Imagining the lived rather than scripted experiences of the masque’s participants and spectators, however, conjures a cultural encounter in a messier, everyday sense of the word “cultural.” Thousands of individuals from across New York gathered in an actual arena to celebrate the three-hundredth anniversary of the famous playwright’s death and, in the act of coming together, forged new associations between Shakespeare, race, and national belonging. For example, many spectators could not hear the English verse spoken from the stage, as Kahn points out, and others simply did not understand English well enough to follow aurally, hence the foreign-language translations of the production. Certainly, then, informal (and informing) side conversations took place among the “thousands of auditors” who, Kahn notes, “sat as far away as ‘the distance of two city blocks.’” Moreover, hundreds of amateur performers—many recruited from settlement house clubs—participated in dance and choral interludes, likely inventing a step or fudging a cue from time to time. And despite “MacKaye’s central role as auteur,” which Kahn amply demonstrates, those in attendance from the Lower East Side Yiddish community doubtless felt personal pride and ownership over the event when they turned to page 2 of their programs and saw “Jacob P. Adler” listed fourth among the hundred-plus public figures appointed to the Tercentenary Celebration’s Honorary Committee by Mayor John Purroy Mitchell (in company with fellow committee members Brander Matthews and Norman Hapgood, as well as Emma Sheridan Fry and Isabelle Dwight Sprague Smith—or “Mrs. Charles Sprague Smith,” as the program put it—both of whom gained mention farther down the page). All such scenarios suggest that, however tainted MacKaye’s democratic intentions may have been by his Anglocentric nationalism and Prospero-like control over the masque’s choreography, Caliban by the Yellow Sands nonetheless pulsed with unscripted performances. Indeed, the Shakespearean masque occasioned countless opportunities for New Yorkers to assert, in all manner of expressions, “This island’s ours.”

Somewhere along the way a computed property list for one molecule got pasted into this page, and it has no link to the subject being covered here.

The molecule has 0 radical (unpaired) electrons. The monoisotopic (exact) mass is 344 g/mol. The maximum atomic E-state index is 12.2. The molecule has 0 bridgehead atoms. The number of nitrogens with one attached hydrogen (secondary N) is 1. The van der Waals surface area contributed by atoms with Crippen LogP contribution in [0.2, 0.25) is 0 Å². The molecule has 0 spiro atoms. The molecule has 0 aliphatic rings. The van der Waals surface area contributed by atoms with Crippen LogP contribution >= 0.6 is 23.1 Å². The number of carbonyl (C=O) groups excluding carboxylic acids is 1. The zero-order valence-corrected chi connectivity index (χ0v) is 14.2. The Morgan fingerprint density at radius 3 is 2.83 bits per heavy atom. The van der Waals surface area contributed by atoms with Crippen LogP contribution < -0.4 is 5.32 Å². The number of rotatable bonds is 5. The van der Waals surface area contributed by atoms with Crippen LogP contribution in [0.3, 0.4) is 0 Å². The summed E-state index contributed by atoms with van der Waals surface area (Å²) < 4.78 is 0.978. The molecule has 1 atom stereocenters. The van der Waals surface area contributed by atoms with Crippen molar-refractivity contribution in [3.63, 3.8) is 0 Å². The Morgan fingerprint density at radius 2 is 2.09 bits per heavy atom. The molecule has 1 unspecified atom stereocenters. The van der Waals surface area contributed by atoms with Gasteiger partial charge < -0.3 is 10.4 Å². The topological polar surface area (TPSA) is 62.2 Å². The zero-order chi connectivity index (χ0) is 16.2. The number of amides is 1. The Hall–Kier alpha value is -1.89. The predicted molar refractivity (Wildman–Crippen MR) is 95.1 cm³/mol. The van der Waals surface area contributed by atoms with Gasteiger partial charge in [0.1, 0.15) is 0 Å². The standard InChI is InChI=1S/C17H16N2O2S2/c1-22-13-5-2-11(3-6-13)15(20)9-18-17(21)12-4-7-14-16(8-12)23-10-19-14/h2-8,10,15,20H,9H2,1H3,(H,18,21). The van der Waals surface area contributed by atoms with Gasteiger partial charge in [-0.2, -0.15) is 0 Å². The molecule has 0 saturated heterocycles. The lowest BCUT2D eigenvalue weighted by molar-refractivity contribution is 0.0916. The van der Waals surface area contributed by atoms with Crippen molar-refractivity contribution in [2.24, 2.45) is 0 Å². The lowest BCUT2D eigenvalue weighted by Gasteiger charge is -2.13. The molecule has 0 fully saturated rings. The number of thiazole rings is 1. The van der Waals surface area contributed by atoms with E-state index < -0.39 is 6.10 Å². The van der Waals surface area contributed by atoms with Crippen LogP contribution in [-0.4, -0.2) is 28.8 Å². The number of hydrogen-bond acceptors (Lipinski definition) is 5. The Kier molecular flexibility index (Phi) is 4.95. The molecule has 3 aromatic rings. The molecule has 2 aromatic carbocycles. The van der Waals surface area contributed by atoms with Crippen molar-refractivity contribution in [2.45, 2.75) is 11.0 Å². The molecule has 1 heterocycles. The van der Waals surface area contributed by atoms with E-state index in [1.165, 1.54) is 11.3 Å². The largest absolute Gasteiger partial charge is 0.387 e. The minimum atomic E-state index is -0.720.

Courtesy of Penn State University Press. (c) Elisabeth H. Kinsley 2019.